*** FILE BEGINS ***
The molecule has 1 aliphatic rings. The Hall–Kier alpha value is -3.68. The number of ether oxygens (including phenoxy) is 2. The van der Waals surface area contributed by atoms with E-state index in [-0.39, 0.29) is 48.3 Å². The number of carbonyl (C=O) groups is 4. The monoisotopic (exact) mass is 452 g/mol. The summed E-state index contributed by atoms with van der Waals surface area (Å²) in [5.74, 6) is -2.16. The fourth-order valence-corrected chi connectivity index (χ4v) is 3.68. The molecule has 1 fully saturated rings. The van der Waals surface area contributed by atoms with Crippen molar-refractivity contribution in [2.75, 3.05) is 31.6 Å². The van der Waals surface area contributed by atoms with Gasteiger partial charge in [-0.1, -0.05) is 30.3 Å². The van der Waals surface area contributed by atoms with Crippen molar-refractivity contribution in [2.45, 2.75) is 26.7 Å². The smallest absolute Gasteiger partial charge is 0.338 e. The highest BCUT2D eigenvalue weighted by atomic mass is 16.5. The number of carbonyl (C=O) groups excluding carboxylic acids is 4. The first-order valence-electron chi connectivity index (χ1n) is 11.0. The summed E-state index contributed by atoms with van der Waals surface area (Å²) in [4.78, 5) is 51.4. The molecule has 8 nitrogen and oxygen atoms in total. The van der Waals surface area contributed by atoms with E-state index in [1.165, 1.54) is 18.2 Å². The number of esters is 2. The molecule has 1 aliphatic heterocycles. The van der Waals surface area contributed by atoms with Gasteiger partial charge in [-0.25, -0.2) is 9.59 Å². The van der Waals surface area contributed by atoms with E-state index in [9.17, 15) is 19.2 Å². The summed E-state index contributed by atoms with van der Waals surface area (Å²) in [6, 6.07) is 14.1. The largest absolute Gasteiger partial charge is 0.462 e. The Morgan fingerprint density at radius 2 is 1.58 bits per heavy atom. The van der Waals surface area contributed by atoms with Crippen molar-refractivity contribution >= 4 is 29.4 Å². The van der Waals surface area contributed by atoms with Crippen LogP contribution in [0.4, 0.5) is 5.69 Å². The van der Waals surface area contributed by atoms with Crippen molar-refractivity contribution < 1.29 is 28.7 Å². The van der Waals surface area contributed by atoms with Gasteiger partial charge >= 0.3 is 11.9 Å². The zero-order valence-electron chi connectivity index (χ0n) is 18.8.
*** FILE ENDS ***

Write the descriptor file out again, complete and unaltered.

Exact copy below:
The molecule has 1 aliphatic rings. The Hall–Kier alpha value is -3.68. The number of ether oxygens (including phenoxy) is 2. The van der Waals surface area contributed by atoms with E-state index in [-0.39, 0.29) is 48.3 Å². The number of carbonyl (C=O) groups is 4. The monoisotopic (exact) mass is 452 g/mol. The summed E-state index contributed by atoms with van der Waals surface area (Å²) in [5.74, 6) is -2.16. The fourth-order valence-corrected chi connectivity index (χ4v) is 3.68. The molecule has 1 fully saturated rings. The van der Waals surface area contributed by atoms with Crippen molar-refractivity contribution in [2.75, 3.05) is 31.6 Å². The van der Waals surface area contributed by atoms with Gasteiger partial charge in [-0.1, -0.05) is 30.3 Å². The van der Waals surface area contributed by atoms with Crippen molar-refractivity contribution in [2.45, 2.75) is 26.7 Å². The smallest absolute Gasteiger partial charge is 0.338 e. The highest BCUT2D eigenvalue weighted by atomic mass is 16.5. The number of carbonyl (C=O) groups excluding carboxylic acids is 4. The first-order valence-electron chi connectivity index (χ1n) is 11.0. The summed E-state index contributed by atoms with van der Waals surface area (Å²) in [4.78, 5) is 51.4. The molecule has 8 nitrogen and oxygen atoms in total. The van der Waals surface area contributed by atoms with E-state index in [1.165, 1.54) is 18.2 Å². The number of esters is 2. The molecule has 1 aliphatic heterocycles. The van der Waals surface area contributed by atoms with Gasteiger partial charge in [-0.25, -0.2) is 9.59 Å². The van der Waals surface area contributed by atoms with E-state index in [9.17, 15) is 19.2 Å². The summed E-state index contributed by atoms with van der Waals surface area (Å²) in [6, 6.07) is 14.1. The largest absolute Gasteiger partial charge is 0.462 e. The Morgan fingerprint density at radius 2 is 1.58 bits per heavy atom. The van der Waals surface area contributed by atoms with Crippen molar-refractivity contribution >= 4 is 29.4 Å². The van der Waals surface area contributed by atoms with Crippen LogP contribution in [0.4, 0.5) is 5.69 Å². The van der Waals surface area contributed by atoms with Crippen molar-refractivity contribution < 1.29 is 28.7 Å². The van der Waals surface area contributed by atoms with Gasteiger partial charge >= 0.3 is 11.9 Å². The zero-order valence-electron chi connectivity index (χ0n) is 18.8.